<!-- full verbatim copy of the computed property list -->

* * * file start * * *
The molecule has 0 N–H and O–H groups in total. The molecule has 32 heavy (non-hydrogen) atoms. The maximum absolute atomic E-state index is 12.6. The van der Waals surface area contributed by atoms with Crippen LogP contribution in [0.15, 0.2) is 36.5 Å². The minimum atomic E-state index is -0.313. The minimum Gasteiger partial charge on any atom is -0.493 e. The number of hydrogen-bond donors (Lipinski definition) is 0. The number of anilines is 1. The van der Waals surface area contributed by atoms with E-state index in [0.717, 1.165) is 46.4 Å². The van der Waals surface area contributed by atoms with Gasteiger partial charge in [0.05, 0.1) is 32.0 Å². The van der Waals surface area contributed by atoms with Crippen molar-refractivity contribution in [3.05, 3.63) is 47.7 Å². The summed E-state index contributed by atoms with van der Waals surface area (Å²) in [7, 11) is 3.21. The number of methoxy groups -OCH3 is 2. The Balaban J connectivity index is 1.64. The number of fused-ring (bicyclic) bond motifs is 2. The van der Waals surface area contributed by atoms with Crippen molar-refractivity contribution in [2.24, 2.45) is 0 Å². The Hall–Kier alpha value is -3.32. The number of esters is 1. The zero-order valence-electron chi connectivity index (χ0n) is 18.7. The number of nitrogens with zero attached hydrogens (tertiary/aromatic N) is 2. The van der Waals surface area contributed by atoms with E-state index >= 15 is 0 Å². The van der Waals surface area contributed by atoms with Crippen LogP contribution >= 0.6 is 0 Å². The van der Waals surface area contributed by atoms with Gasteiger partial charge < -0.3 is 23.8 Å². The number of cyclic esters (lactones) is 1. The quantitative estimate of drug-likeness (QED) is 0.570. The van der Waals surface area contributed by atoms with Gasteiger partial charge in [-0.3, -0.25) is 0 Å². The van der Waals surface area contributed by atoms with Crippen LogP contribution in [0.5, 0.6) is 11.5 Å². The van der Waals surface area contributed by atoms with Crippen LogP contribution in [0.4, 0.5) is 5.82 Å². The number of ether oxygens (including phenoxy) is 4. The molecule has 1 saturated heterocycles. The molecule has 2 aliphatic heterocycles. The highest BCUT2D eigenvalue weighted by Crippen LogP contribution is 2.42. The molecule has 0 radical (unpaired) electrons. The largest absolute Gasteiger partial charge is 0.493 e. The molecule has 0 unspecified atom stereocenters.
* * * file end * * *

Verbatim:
The molecule has 0 N–H and O–H groups in total. The molecule has 32 heavy (non-hydrogen) atoms. The maximum absolute atomic E-state index is 12.6. The van der Waals surface area contributed by atoms with Crippen LogP contribution in [0.15, 0.2) is 36.5 Å². The minimum atomic E-state index is -0.313. The minimum Gasteiger partial charge on any atom is -0.493 e. The number of hydrogen-bond donors (Lipinski definition) is 0. The number of anilines is 1. The van der Waals surface area contributed by atoms with E-state index in [0.717, 1.165) is 46.4 Å². The van der Waals surface area contributed by atoms with Gasteiger partial charge in [0.05, 0.1) is 32.0 Å². The van der Waals surface area contributed by atoms with Crippen molar-refractivity contribution in [3.05, 3.63) is 47.7 Å². The summed E-state index contributed by atoms with van der Waals surface area (Å²) in [7, 11) is 3.21. The number of methoxy groups -OCH3 is 2. The Balaban J connectivity index is 1.64. The number of fused-ring (bicyclic) bond motifs is 2. The van der Waals surface area contributed by atoms with Crippen molar-refractivity contribution in [2.24, 2.45) is 0 Å². The Hall–Kier alpha value is -3.32. The number of esters is 1. The zero-order valence-electron chi connectivity index (χ0n) is 18.7. The number of nitrogens with zero attached hydrogens (tertiary/aromatic N) is 2. The van der Waals surface area contributed by atoms with E-state index >= 15 is 0 Å². The van der Waals surface area contributed by atoms with Crippen LogP contribution >= 0.6 is 0 Å². The van der Waals surface area contributed by atoms with Gasteiger partial charge < -0.3 is 23.8 Å². The number of cyclic esters (lactones) is 1. The quantitative estimate of drug-likeness (QED) is 0.570. The van der Waals surface area contributed by atoms with Gasteiger partial charge in [-0.3, -0.25) is 0 Å². The van der Waals surface area contributed by atoms with Crippen LogP contribution in [0.5, 0.6) is 11.5 Å². The van der Waals surface area contributed by atoms with Crippen LogP contribution in [0.4, 0.5) is 5.82 Å². The number of ether oxygens (including phenoxy) is 4. The molecule has 1 saturated heterocycles. The molecule has 2 aliphatic heterocycles. The highest BCUT2D eigenvalue weighted by Crippen LogP contribution is 2.42. The molecule has 0 radical (unpaired) electrons. The largest absolute Gasteiger partial charge is 0.493 e. The molecule has 0 unspecified atom stereocenters.